Biodiversity informatics: why aren't we there yet?

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Talk given at CISA 2013, Barcelona, 26 September 2013

Published in: Education, Technology

Biodiversity informatics: why aren't we there yet?

  1. 1. Biodiversity informatics: why aren’t we there yet? @rdmpage http://iphylo.blogspot.com
  2. 2. I’ve often said I want a Google for biodiversity data…
  3. 3. …turns out what I should have asked for was a NSA for biodiversity
  4. 4. • There are known knowns, things we know that we know • There are known unknowns, things we now know we don’t know • But there are also unknown unknowns, things we do not know we don't know
  5. 5. known unknown know ns unknowns
  6. 6. What do these diagrams tell us?
  7. 7. Implications • Sequencing is cheap • The flood of sequences is only going to increase • How much of this is relevant to biodiversity? • --
  8. 8. Numbers of new animal names 1923 WWI WWII
  9. 9. Implications • Rate of new taxa being described is relatively constant • Suggests taxonomists are working at capacity • Most taxonomic work is in the past • Compare this to exponential growth of sequencing • --
  10. 10. Mammals in GenBank Proper Linnaean names Aus sp.
  11. 11. Mammals Proper Linnaean names Aus sp.
  12. 12. “Invertebrates” BOLD
  13. 13. Dark taxa • Disconnect between taxonomy and genomics • How much of this comprises taxa we already know about versus new diversity? • Do we need taxonomic names? • --
  14. 14. 100,000 articles from http://biostor.org (BHL) 1923 today
  15. 15. Scanned legacy • BHL is more than pre-1923 literature • The real gap is post-1923 to pre-open access (2003) • Most of the 20th century taxonomic literature is “dark” • --
  16. 16. Size of Wikipedia articles on mammals Few, large articles Many, small articles“long tail”
  17. 17. Power law • We know a lot about a few species • For most species we know very little (even in well- known groups) • For poorly known species need to go to legacy literature • --
  18. 18. PanTHERIA (2009) 1923 2003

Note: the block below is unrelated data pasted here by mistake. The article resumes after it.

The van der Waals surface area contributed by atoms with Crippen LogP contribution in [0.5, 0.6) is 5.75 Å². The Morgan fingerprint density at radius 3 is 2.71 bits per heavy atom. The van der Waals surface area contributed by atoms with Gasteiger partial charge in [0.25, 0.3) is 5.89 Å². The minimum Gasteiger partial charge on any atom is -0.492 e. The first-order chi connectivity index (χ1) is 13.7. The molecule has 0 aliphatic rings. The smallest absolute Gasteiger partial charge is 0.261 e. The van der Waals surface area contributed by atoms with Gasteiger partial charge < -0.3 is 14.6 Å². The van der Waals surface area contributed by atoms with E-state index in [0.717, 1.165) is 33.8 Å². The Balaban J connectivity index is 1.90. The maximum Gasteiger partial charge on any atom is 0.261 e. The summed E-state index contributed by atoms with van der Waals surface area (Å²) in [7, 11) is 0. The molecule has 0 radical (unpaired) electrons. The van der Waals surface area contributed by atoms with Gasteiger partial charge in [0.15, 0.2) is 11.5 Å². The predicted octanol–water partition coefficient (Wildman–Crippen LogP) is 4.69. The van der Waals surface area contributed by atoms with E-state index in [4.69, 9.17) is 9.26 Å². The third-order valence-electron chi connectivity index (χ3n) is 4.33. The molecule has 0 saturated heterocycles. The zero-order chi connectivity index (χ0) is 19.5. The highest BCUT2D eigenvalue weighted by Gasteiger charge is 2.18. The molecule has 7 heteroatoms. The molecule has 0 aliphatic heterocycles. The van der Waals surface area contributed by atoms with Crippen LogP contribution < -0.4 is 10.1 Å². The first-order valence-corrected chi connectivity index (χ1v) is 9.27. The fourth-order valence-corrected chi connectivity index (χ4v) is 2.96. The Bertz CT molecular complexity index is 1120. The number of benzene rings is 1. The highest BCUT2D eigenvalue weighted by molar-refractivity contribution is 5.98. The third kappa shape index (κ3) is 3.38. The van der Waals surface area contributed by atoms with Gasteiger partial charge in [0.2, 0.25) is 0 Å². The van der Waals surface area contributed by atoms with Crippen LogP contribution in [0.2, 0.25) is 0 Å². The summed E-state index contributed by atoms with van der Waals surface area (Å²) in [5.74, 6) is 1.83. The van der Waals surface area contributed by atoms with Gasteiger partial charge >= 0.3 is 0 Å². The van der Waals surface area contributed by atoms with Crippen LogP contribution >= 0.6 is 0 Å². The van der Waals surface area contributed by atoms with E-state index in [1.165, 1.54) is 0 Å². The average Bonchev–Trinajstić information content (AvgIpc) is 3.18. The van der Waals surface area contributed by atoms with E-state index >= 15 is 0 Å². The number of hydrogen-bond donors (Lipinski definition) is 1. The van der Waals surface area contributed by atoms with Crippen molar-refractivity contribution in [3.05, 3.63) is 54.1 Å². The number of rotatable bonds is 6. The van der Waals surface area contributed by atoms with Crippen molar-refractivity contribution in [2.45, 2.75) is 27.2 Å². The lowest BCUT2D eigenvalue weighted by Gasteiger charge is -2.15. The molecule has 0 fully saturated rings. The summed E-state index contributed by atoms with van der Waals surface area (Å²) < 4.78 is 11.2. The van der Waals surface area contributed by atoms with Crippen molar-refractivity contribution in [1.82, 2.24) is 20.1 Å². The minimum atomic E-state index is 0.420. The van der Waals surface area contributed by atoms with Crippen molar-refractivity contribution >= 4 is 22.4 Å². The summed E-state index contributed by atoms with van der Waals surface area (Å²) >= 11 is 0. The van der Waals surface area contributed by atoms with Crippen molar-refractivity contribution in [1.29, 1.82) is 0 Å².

19. 19. Legacy literature • Legacy literature matters (even for well-studied taxa) • Much of this will be in digitally “dark” period • --
  20. 20. Publishers of taxonomy (# articles) http://bionames.org
  21. 21. Publishers • BioStor (BHL) is the single largest source of taxonomic literature • Lots of tiny publishers (long tail) • Commercial publishers important (Magnolia Press, Springer, Informa, Wiley, Elsevier, BioOne) • Who do we talk to about data mining? • --
  22. 22. Taxonomic journals (articles/decade)
  23. 23. Implications • Zootaxa is indeed a “mega journal” • If we had to pick one journal to data mine it is Zootaxa • --
  24. 24. GBIF • The Global Biodiversity Information Facility is not evenly “global” • Tells us as much about sampling as distribution of diversity
  25. 25. Flickr EOL group
  26. 26. Crowd sourcing • Where is the “crowd”? • It’s where the iPhones are…
  27. 27. GenBank animal sequences
  28. 28. GenBank host records
  29. 29. Implications • GenBank is about more than genes • GenBank has a wealth of information on location, and ecological interactions
  30. 30. Implications • Phylogenetic data is not being archived (why not?) • Makes it hard to reproduce studies • Does data matter? • What level of granularity should be citable?
  31. 31. What do these diagrams tell us?

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